White House officials cite the Bible in defence of border separation policy

Sarah Huckabee Sanders and Jeff Sessions.
Sarah Huckabee Sanders and Jeff Sessions. Photo credit: Reuters

Senior White House officials have cited the Bible in defence of a policy that's separated hundreds of children from their parents.

Attorney General Jeff Sessions last month introduced a "zero-tolerance" policy for suspected illegal migrants, meaning everyone who enters the US through improper channels is prosecuted, without exception.

The policy has seen hundreds of children, some reportedly only babies, removed from their parents' custody and placed into detention while their parents wait for their day in court. Earlier this week a mother from Honduras claimed her baby was taken away while she was breastfeeding her.

Nearly 1500 children are being kept in a former Walmart in Texas, which journalists described as being overcrowded and more like a prison.

The UN last week condemned the policy, saying it was "counter to human rights standards and principles".

But Mr Sessions and White House spokeswoman Sarah Huckabee Sanders have defended the policy, turning to an ancient religious text to justify it.

"I would cite you to the Apostle Paul and his clear and wise command in Romans 13, to obey the laws of the government because God has ordained them for the purpose of order," Mr Sessions told reporters. "Orderly and lawful processes are good in themselves and protect the weak and lawful."

Children at the detention camp in Texas.
Children at the detention camp in Texas. Photo credit: Reuters

Ms Sanders said while she hadn't heard Mr Sessions' comments, she believes the Bible has their back.

"I can say that it is very biblical to enforce the law. That is actually repeated a number of times throughout the Bible. It's a moral policy to follow and enforce the law."

CNN reporter Jim Acosta pressed her, asking: "Where in the Bible does it say that it's OK to take children away from their parents?"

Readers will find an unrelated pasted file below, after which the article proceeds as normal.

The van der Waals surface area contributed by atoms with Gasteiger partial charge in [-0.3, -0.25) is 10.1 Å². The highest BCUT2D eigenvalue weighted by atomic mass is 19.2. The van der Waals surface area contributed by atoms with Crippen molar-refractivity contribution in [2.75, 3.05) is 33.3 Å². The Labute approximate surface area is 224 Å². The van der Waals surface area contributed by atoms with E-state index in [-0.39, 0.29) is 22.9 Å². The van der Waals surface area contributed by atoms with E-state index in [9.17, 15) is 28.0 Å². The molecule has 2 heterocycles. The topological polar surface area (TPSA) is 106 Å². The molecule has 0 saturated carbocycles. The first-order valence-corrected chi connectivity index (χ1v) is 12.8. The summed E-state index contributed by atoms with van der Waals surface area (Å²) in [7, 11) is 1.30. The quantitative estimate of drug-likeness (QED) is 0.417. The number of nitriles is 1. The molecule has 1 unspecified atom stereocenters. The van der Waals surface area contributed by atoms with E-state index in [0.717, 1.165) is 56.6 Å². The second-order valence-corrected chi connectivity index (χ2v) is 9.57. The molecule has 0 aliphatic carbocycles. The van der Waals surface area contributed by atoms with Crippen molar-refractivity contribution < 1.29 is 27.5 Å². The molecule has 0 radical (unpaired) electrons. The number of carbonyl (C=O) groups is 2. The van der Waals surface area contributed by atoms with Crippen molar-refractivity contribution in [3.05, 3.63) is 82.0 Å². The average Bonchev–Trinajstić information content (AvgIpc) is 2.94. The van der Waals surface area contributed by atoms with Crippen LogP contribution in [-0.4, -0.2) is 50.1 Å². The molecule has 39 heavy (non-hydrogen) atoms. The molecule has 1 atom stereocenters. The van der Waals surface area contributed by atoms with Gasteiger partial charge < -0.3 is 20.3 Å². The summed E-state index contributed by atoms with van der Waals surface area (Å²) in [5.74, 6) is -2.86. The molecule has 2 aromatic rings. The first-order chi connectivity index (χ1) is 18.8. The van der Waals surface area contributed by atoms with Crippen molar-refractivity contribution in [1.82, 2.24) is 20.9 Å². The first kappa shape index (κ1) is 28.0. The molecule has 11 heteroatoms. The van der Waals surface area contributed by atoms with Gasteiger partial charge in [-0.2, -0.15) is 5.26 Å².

"Because it's the law," Ms Sanders replied, before accusing Mr Acosta of failing to understand "even short sentences".

Time reports she then wrongly accused the opposition Democrat party for the separation policy, which was only introduced last month.

"The separation of illegal alien families is the product of the same legal loopholes that Democrats refuse to close, and these laws are the same that have been on the books for over a decade, and the President is simply enforcing them," Ms Sanders said.

But she doesn't have Catholics on her side. Leading bishops have called for family units to be preserved, with excommunication a possibility for Catholics who take part in enforcing the White House's zero-tolerance policy.

The detention centre is adorned with murals of President Donald Trump.
The detention centre is adorned with murals of President Donald Trump. Photo credit: US Department of Health and Human Services

"I'm simply asking the question if perhaps our canonical affairs committee could give recommendations, at least to those of us who are border bishops, on the possibility of canonical penalties for Catholics who are involved in this," said Bishop Edward Weisenburger of Tuscon.

"I think the time is there for prophetic statement. I also think, even though what I'm saying could be a little risky or dangerous, I think it's important to point out the canonical penalties are there in place to heal. First and foremost, to heal. And therefore, for the salvation of these people's souls, maybe it's time for us to look at canonical penalties."

The US is the only country in the UN not party to the Convention on the Rights of the Child, signed in 1989.

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